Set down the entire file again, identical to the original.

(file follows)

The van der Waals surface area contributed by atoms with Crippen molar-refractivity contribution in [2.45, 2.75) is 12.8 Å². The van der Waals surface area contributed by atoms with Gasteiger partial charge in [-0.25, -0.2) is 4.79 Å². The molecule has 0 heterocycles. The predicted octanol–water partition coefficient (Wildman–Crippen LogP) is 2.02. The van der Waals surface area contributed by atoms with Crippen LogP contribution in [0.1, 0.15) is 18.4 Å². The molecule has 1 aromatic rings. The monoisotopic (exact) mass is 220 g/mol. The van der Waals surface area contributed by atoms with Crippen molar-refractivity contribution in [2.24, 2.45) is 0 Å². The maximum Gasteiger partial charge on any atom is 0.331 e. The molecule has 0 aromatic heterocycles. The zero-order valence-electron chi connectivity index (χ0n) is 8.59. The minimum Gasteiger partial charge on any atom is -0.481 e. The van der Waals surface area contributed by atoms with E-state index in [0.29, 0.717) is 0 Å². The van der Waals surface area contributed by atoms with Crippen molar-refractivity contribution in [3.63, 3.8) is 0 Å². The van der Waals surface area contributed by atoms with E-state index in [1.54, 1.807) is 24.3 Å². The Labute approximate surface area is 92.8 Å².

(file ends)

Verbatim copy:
The van der Waals surface area contributed by atoms with Crippen molar-refractivity contribution in [2.45, 2.75) is 12.8 Å². The van der Waals surface area contributed by atoms with Gasteiger partial charge in [-0.25, -0.2) is 4.79 Å². The molecule has 0 heterocycles. The predicted octanol–water partition coefficient (Wildman–Crippen LogP) is 2.02. The van der Waals surface area contributed by atoms with Crippen LogP contribution in [0.1, 0.15) is 18.4 Å². The molecule has 1 aromatic rings. The monoisotopic (exact) mass is 220 g/mol. The van der Waals surface area contributed by atoms with Crippen molar-refractivity contribution in [2.24, 2.45) is 0 Å². The maximum Gasteiger partial charge on any atom is 0.331 e. The molecule has 0 aromatic heterocycles. The zero-order valence-electron chi connectivity index (χ0n) is 8.59. The minimum Gasteiger partial charge on any atom is -0.481 e. The van der Waals surface area contributed by atoms with E-state index in [0.29, 0.717) is 0 Å². The van der Waals surface area contributed by atoms with Crippen molar-refractivity contribution in [3.63, 3.8) is 0 Å². The van der Waals surface area contributed by atoms with E-state index in [1.54, 1.807) is 24.3 Å². The Labute approximate surface area is 92.8 Å².